About Time You Saw: Letters of NoteBy Gilly Hopper
This month we explore two productions showcasing correspondence deserving of a wider audience. De Profundis, a multimedia project curated by Art Angel and Letters Live, a live event series celebrating the enduring power of literary correspondence and the vitality of the written word.
De Profundis, Reading Prison, Until October 30th
‘In the great prison where I was then incarcerated, I was merely the figure and the letter of a little cell in a long gallery, one of a thousand lifeless numbers as of a thousand lifeless lives.’ – De Profundis, 1897 Oscar Wilde (prisoner C.3.3)
Today, Reading prison is synonymous with Oscar Wilde, the Irish playwright, novelist and poet. Imprisoned in 1895 for ‘acts of gross indecency with other male persons,’ Wilde was at the height of his fame having presented an Ideal Husband and The Importance of Being Earnest earlier that year. A note from Marquess of Queensbury, the father of Wilde’s young corsot, Lord Alfred Douglas, labeled Wilde as a ‘sodomite,’ and marked the beginning of the end for Wilde.
The devastating experience of his time at Reading prison compelled Wilde to write De Profundis (Out of Depths) a revelatory 100 page letter written in his over the first three months of 1897. Over the course of Art Angel’s residency at Reading Prison, various readers including Neil Bartlett, Ralph Fiennes, Colm Toibin, Patti Smith and Maxine Peake will sit in the prison chapel and recite Wilde’s De Profundis. The letter exposes the harshness of life in prison and relinquishes the thought of Wilde’s love for Bosie (Lord Alfred Douglas).
For the first year of his sentence Oscar was forbidden to write anything beyond an occasional letter. In 1896 a more sympathetic officer took charge and allowed Wilde sufficient paper to write De Profundis. Letters of Separation, a series by nine contemporary writers, can be read and listened to in individual cells. Taking their cue from Wilde’s literary reflection on his separation these writers have composed a letter to a loved one from whom they have been separated by state enforcement. The exhibition also includes paintings by Marlene Dumas et al, sculptures, photographs (including a powerful series by Nan Golding), videos and other writings.
Letters Live, Freemasons Hall, October 4th-8th.
Celebrating the humble letter and its immense power, Letters Live sees remarkable letters read by a diverse array of performers, including well known actors and popular broadcasters. While keeping a firm lid on individual line-ups, performers and talents over the course of Letters Live five night run will include Gillian Anderson, Jarvis Cocker, Lily Cole, Jamie Cullum, Sophie Dahl, Jude Law, Miriam Margolyes, Michael Palin, Colin Salmon and Juliet Stevenson amongst others. As is custom, each show’s line up remains a closely guarded secret until the curtain call. Full disclosure – on opening night we were graced by Jude Law, Michael Palin, Nicholas Parsons, Julian Clary, Omid Djalili and others. Jude was a personal highlight, because, obviously.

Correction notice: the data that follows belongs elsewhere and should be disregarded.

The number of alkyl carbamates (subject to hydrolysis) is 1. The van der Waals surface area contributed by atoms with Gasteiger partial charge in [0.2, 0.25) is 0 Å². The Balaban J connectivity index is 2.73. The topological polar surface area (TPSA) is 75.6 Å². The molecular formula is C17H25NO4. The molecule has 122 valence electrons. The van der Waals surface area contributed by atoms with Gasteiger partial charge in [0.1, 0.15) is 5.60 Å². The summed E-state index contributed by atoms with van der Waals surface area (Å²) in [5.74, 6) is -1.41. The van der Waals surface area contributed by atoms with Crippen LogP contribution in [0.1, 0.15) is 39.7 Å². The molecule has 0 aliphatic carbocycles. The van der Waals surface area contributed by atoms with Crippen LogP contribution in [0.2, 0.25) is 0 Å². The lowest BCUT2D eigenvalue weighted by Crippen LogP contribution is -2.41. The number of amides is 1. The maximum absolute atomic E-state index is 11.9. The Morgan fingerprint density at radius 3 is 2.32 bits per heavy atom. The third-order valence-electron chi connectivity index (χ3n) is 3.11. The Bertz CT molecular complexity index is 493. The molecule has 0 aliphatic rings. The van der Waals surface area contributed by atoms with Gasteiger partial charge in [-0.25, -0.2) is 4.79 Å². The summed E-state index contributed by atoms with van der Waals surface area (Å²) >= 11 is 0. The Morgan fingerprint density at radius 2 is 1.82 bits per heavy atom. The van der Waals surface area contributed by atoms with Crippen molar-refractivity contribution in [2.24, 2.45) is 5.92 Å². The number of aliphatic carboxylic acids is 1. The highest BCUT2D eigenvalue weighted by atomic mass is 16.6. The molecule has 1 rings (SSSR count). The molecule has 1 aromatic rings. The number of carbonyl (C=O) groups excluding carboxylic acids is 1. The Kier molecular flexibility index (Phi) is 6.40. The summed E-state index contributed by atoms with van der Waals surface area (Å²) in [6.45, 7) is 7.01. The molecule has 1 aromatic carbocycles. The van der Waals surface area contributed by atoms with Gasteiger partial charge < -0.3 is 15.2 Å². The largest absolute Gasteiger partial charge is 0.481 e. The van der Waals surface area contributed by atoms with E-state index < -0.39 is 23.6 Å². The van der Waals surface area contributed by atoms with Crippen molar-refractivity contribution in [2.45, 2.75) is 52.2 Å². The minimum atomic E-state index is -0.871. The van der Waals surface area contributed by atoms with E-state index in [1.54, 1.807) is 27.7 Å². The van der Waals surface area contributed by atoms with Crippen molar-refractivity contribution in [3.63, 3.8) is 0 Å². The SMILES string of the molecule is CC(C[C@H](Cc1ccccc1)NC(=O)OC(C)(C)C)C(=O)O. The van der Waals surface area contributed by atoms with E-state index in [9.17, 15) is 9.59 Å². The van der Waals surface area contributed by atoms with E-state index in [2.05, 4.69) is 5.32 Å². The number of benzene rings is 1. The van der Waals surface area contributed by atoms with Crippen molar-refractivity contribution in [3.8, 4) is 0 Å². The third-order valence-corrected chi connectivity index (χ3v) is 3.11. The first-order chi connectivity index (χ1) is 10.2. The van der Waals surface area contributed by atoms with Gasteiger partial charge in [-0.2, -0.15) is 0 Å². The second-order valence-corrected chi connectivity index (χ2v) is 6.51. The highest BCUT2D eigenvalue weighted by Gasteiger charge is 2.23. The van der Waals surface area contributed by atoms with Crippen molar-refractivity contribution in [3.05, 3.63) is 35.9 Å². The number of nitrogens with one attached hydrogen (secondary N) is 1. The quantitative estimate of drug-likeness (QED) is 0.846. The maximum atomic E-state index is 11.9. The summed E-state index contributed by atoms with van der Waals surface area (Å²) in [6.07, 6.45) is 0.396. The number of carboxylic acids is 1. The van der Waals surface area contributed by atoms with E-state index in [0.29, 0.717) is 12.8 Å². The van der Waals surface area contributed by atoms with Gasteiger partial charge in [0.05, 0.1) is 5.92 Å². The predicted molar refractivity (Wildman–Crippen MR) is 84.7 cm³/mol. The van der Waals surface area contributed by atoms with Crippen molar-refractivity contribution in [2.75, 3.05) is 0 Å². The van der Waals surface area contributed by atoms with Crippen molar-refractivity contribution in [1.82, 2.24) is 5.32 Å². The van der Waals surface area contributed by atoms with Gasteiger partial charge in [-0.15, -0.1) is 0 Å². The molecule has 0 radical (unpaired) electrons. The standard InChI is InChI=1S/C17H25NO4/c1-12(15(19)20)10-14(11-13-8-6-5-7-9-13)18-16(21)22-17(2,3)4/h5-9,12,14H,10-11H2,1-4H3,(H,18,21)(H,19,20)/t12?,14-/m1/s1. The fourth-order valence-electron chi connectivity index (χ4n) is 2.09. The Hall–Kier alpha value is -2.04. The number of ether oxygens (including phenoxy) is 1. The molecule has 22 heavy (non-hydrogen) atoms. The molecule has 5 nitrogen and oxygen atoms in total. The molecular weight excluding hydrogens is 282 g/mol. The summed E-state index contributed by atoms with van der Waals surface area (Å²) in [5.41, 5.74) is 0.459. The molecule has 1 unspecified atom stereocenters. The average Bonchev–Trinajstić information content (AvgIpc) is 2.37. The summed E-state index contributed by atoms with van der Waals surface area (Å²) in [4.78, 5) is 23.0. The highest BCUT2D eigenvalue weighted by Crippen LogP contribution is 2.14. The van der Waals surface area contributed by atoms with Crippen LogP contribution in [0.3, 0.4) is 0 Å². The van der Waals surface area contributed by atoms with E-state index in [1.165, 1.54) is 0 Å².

Inspired by Shaun Usher’s Letters of Note series and seismically popular website, Letters Live brings a selection of entertaining, inspiring and unusual letters into the public realm. Jude Law opened the inaugural performance reading Frank Sinatra’s letter to Mike Royko: “You’re nothing but a pimp.” So as not to ruin the fun, I will only allude to variety of content covered across the evening’s readings. Correspondence ranged from Sinead O’Connor’s letter to Miley Cyrus to a letter from Michael Forstater from Michael White regarding the censorship ratings of Monty Python, followed by a personal letter from Maya Angelou to her younger self. Although female talent was rather light across the evening’s performances, there is the assumption that future evenings will be balanced more favorably. Exploring the wordings and musings of Gene Wilder’s costume concerns one moment and exposing a controversial letter from a Beatles fan to Nike Inc in the next turn of phrase, provides a dynamism and a juxtaposing free form to the evening. Adding to this, musical interludes (songs are letters of another sort) took center stage at natural transitory points, providing a welcomed change of pace.
Celebrating the pain, joy, wisdom and humour expressed in these letters, Letters Live encompasses all manner of correspondence, tones of voice and variety of human feeling. Perhaps the evening’s purist moment was captured in Nicholas Parson’s recitation of Roald Dahl’s response to a young girl named Elizabeth who is not fitting in at school. He spurs her to be a ‘dinketysnipsy girl’ and in his unique, marvelous and nonsensical way, Dahl’s musings reinforce the power of the written word and its convivial and convictive capabilities. In the absence of a playbook, this glorious tome of writings channels the great diversity, hardship and humour of our world; it is truly a compilation of stellar proportion.